In this photo, diners are seen at Bondi Beach in Sydney, Australia on Dec 15, 2021. (BIANCA DE MARCHI / AAP IMAGE VIA AP)
DHAKA / DUBAI / HANOI / JERUSALEM / MUMBAI / NEW DELHI / SYDNEY / WELLINGTON / YANGON – Australia sought to relieve pressure on overrun COVID-19 testing facilities on Thursday by narrowing its definition of close contacts of infected people and relaxing requirements for tests, as daily cases topped 20,000 for the first time in the pandemic.
Australia is grappling with the rapid spread of the Omicron coronavirus variant after most states eased tough restrictions, and like other countries, is betting on the highly transmissible variant being much less severe than previous variants.
On Thursday, the most populous state of New South Wales reported 12,226 new cases, 746 hospitalized patients and one related death
The rules are being relaxed to also stop asymptomatic people being forced into isolation, especially in healthcare, hospitality and airlines, and cut long lines of people forced to get PCR tests for interstate travel or because they have been at a public site with a confirmed case.
"With Omicron, we cannot have hundreds of thousands of Australians and more taken out of circulation based on rules that were set for the Delta variant," Prime Minister Scott Morrison told reporters.
Australia's daily infections have shot up from around 1,200 a month ago, when Omicron was first detected in Australia, to 21,329 on Thursday.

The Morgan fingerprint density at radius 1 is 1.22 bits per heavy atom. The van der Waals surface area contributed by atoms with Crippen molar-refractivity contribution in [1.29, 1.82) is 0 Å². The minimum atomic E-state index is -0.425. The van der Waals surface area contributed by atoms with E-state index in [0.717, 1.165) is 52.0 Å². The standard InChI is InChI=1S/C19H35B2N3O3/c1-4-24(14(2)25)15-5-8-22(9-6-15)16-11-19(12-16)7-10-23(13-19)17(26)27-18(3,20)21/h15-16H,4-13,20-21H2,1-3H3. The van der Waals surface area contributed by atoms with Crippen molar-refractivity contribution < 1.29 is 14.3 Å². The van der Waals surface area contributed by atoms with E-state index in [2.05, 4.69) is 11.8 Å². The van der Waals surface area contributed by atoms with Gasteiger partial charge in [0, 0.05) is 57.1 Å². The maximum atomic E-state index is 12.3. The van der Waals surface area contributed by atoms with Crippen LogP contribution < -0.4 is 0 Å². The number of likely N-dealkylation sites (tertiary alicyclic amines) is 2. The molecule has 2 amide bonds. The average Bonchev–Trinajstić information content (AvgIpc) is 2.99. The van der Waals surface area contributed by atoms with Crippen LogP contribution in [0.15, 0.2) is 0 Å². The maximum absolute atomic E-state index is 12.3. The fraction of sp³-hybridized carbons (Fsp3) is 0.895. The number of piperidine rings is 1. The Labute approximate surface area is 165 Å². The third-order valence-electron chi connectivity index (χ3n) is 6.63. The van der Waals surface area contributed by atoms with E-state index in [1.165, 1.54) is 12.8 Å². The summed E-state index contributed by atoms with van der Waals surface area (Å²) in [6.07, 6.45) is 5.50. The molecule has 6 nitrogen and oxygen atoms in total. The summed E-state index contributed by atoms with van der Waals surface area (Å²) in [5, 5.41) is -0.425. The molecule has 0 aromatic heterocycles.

From Friday, Morrison said "close contacts" will be redefined as people who live in the same household with an infected person. They would have to isolate for seven days and would only have to get a PCR test if they have COVID-19 symptoms.
"If you're anything other than a close contact and you're not symptomatic, you don't need to go and get a test," Morrison said after a meeting of the national cabinet.
The proposed rules mean health officials will rely more on at-home rapid antigen tests, while PCR tests will be used for people with COVID-symptoms and the vulnerable.
However Australia's doctors have criticized Morrison's redefinition of close contacts, saying it would further accelerate the outbreak.
"(Omicron) doesn't care if you are a family member, a coworker, a drinker in the pub or breathing the same air in a lift," Australian Medical Association President Omar Khorshid said in a tweet.
Australia's three most populated states, battling the nation's largest outbreaks of COVID-19, will celebrate the New Year with slightly modified versions of their traditional fireworks displays.
On Thursday, the most populous state of New South Wales reported 12,226 new cases, 746 hospitalized patients and one related death.